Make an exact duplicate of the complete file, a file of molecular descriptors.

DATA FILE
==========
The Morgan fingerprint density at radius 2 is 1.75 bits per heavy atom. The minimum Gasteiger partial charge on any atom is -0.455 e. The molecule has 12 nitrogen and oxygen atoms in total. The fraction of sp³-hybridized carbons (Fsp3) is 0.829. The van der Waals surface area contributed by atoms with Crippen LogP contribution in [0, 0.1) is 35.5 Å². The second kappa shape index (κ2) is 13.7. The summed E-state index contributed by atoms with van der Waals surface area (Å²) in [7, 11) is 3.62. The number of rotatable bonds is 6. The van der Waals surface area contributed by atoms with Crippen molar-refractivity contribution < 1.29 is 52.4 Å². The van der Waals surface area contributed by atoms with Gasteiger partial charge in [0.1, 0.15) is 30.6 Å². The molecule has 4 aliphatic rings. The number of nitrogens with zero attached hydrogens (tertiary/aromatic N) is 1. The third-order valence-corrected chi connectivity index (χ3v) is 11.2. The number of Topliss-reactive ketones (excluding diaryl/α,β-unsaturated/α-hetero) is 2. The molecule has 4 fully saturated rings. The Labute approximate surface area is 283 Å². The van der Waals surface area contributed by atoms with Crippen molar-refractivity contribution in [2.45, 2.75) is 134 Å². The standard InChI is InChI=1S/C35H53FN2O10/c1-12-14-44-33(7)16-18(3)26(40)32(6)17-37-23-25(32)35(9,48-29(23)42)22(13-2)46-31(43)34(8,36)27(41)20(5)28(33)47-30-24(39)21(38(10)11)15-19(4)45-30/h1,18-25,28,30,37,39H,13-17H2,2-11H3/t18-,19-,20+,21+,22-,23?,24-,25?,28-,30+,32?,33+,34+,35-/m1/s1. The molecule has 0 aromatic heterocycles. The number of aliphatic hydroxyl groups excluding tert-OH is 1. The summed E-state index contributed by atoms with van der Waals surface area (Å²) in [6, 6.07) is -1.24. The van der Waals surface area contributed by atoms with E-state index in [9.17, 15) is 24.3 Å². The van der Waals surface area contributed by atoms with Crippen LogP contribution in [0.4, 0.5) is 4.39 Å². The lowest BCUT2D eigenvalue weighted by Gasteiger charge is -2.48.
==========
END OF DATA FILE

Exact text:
The Morgan fingerprint density at radius 2 is 1.75 bits per heavy atom. The minimum Gasteiger partial charge on any atom is -0.455 e. The molecule has 12 nitrogen and oxygen atoms in total. The fraction of sp³-hybridized carbons (Fsp3) is 0.829. The van der Waals surface area contributed by atoms with Crippen LogP contribution in [0, 0.1) is 35.5 Å². The second kappa shape index (κ2) is 13.7. The summed E-state index contributed by atoms with van der Waals surface area (Å²) in [7, 11) is 3.62. The number of rotatable bonds is 6. The van der Waals surface area contributed by atoms with Crippen molar-refractivity contribution < 1.29 is 52.4 Å². The van der Waals surface area contributed by atoms with Gasteiger partial charge in [0.1, 0.15) is 30.6 Å². The molecule has 4 aliphatic rings. The number of nitrogens with zero attached hydrogens (tertiary/aromatic N) is 1. The third-order valence-corrected chi connectivity index (χ3v) is 11.2. The number of Topliss-reactive ketones (excluding diaryl/α,β-unsaturated/α-hetero) is 2. The molecule has 4 fully saturated rings. The Labute approximate surface area is 283 Å². The van der Waals surface area contributed by atoms with Crippen molar-refractivity contribution in [2.45, 2.75) is 134 Å². The standard InChI is InChI=1S/C35H53FN2O10/c1-12-14-44-33(7)16-18(3)26(40)32(6)17-37-23-25(32)35(9,48-29(23)42)22(13-2)46-31(43)34(8,36)27(41)20(5)28(33)47-30-24(39)21(38(10)11)15-19(4)45-30/h1,18-25,28,30,37,39H,13-17H2,2-11H3/t18-,19-,20+,21+,22-,23?,24-,25?,28-,30+,32?,33+,34+,35-/m1/s1. The molecule has 0 aromatic heterocycles. The number of aliphatic hydroxyl groups excluding tert-OH is 1. The summed E-state index contributed by atoms with van der Waals surface area (Å²) in [6, 6.07) is -1.24. The van der Waals surface area contributed by atoms with E-state index in [9.17, 15) is 24.3 Å². The van der Waals surface area contributed by atoms with Crippen LogP contribution in [0.4, 0.5) is 4.39 Å². The lowest BCUT2D eigenvalue weighted by Gasteiger charge is -2.48.